(Ebook) - Survival - Learn How To Hide From Airborne Infared Detection Devices, Snipers Guide

(Ebook) - Survival - Learn How To Hide From Airborne Infared Detection Devices, Snipers Guide

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pretty gloomy postings about IR detection. As an electrical utility thermographer, I might shed some light (pun intended) on the subject. To qualify this, I am using the latest (I think) commercially available FLIR product, and am a level II thermographer, (total formal IR training: 2 weeks-experience using IR equipment: about 5 years.) I believe I am at least familiar with IR. Granted, my life is not depending on avoiding IR detection, so I guess I can have my opinions pretty safely. These are my observations about IR imagers using civilian equipment and are. . "just my opinion". It's up to you and yours to check them out in your world. This is WAY brief, believe it or not. Anyone interested can email for more. This is about THERMAL detection, not IR illuminating sources for "starlight" scopes. IR is not Xray, Hollywood bedamned-it cannot detect a differential heat image through common solid materials, plastic film (black or otherwise) being an exception. However, a good imager system can see through holes in a masking material ("IR masking" camo net). And if you are inside a dumpster, bodyheating the bad guy's side, he can "see" the hot spot on the dumpster's outside. But if you are not leaning (heating) against that side, he can't "see you". Your body heat will not be detected behind most readily available unholed blinding materials if you are not differentially warming/cooling those materials or allowing your own IR to reflect off of something behind/over you. BUT, if the shielding materials are alien to the surroundings, the material itself will probably stand out. See below. Glass will not allow your THERMAL image to transmit (pass) through; same as the dumpster scenario. The lenses of IR imagers are made of exotic nonglass materials because of this. Every piece (cluster) of matter, including gasses, emits IR if it is above Absolute Zero (minus 459.69 degrees F). The warmer a body gets, the more IR it will emit. Eventually it will enter the visible spectrum as it gets "red hot". The surface of a piece of matter is where IR is emitted. Altering an object's surface will alter the rate at which IR is emitted. Stoveblack is a classic example. Materials physically different from each other will likely emit IR at different rates. BUT the differences may be very slight. IR imaging (read DETECTION) depends upon two objects having one or more differences in Temperature, Emissivity/Reflectivity, and Absorption of the compared objects. For this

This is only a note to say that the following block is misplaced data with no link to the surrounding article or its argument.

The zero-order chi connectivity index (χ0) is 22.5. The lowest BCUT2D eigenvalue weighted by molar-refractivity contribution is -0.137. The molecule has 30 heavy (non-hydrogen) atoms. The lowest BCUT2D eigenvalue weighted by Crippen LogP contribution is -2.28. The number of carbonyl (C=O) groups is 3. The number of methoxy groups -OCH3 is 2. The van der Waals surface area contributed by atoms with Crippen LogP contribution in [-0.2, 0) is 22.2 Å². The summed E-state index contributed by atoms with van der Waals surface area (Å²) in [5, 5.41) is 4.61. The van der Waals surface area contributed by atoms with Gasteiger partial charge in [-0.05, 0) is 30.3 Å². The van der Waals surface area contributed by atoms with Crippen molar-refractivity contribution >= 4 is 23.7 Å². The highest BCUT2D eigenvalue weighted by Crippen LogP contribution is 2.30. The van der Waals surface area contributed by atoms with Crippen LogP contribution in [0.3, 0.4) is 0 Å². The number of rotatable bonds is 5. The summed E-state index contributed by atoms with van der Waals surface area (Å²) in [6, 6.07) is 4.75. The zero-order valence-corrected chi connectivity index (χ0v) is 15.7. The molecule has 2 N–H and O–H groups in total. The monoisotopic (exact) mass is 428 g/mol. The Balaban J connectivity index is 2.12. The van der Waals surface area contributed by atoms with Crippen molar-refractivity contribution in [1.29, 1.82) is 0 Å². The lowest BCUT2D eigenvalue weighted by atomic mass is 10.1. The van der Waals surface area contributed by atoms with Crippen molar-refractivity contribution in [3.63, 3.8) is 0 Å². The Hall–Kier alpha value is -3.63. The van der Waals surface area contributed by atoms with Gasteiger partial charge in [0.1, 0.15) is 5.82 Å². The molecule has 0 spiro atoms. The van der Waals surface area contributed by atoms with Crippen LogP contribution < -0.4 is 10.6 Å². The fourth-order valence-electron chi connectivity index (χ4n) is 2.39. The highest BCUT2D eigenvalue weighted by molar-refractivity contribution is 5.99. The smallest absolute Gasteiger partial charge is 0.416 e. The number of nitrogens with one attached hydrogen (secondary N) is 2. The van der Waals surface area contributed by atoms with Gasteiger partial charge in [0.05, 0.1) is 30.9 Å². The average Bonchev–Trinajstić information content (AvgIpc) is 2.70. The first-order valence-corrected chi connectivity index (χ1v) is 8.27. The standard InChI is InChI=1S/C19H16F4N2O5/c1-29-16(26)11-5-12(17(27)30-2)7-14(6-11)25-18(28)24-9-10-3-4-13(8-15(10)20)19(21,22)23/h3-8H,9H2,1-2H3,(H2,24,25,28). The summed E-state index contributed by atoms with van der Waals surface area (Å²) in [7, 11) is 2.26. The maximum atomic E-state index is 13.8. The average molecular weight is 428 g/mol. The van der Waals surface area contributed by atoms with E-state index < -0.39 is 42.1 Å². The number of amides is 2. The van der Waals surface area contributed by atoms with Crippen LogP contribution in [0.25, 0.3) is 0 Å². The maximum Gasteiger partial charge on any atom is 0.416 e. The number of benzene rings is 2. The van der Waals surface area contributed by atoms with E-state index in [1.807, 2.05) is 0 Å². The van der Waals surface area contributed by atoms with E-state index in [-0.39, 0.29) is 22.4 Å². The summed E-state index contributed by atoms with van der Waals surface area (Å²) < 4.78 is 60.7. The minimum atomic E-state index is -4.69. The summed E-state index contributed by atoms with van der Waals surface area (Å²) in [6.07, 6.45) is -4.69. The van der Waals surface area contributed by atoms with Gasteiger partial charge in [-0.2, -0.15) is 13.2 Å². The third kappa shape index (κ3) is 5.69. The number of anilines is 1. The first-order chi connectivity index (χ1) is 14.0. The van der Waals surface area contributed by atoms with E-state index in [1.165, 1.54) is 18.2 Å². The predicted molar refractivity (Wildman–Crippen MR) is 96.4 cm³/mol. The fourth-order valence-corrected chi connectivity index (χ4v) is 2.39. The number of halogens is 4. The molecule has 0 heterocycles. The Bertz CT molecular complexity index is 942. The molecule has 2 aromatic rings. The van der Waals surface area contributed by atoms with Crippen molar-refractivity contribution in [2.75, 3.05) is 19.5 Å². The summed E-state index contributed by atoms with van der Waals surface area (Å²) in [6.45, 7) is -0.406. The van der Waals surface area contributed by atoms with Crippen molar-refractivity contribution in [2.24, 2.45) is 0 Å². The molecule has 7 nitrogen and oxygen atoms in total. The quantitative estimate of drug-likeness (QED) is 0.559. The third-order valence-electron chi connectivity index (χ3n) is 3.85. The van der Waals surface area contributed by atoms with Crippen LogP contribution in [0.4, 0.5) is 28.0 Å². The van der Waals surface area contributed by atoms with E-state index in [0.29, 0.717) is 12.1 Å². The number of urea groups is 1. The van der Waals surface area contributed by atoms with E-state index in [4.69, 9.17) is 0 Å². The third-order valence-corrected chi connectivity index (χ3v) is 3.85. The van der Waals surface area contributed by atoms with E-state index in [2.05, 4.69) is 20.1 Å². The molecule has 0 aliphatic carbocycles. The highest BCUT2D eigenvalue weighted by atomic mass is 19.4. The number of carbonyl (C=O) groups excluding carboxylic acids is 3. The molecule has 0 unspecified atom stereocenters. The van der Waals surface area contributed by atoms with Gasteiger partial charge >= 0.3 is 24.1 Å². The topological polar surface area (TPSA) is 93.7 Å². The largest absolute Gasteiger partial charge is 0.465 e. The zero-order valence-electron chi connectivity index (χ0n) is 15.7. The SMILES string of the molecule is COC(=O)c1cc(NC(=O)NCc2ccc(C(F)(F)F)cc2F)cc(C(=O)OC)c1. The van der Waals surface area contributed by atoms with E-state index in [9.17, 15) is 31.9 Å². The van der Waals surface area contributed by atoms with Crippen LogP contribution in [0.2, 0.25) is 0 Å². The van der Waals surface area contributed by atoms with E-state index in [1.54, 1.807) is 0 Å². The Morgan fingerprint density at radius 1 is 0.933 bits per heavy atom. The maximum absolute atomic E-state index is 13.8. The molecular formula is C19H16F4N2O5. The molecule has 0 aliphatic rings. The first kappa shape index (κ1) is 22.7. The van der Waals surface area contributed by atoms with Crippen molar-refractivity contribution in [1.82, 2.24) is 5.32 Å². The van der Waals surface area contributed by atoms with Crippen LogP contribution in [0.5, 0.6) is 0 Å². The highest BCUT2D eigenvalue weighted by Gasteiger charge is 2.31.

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application, we can forget about Absorption, and you should all understand Temperature. Now, E + R = 100%, thus the more emissive a surface is, the less reflective. If two dissimilar objects are at the same temperature, a high E will "look" hotter to an IR imager than a low E, thus forming an image. Objects with different Temperatures and the right E's could "look" the same, thus forming NO image. Two objects with similar temperatures and similar emissivities will present an unclear,
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This note was uploaded on 12/12/2009 for the course ABC 123 taught by Professor Yah during the Spring '09 term at SUNY Stony Brook.

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(Ebook) - Survival - Learn How To Hide From Airborne Infared Detection Devices, Snipers Guide

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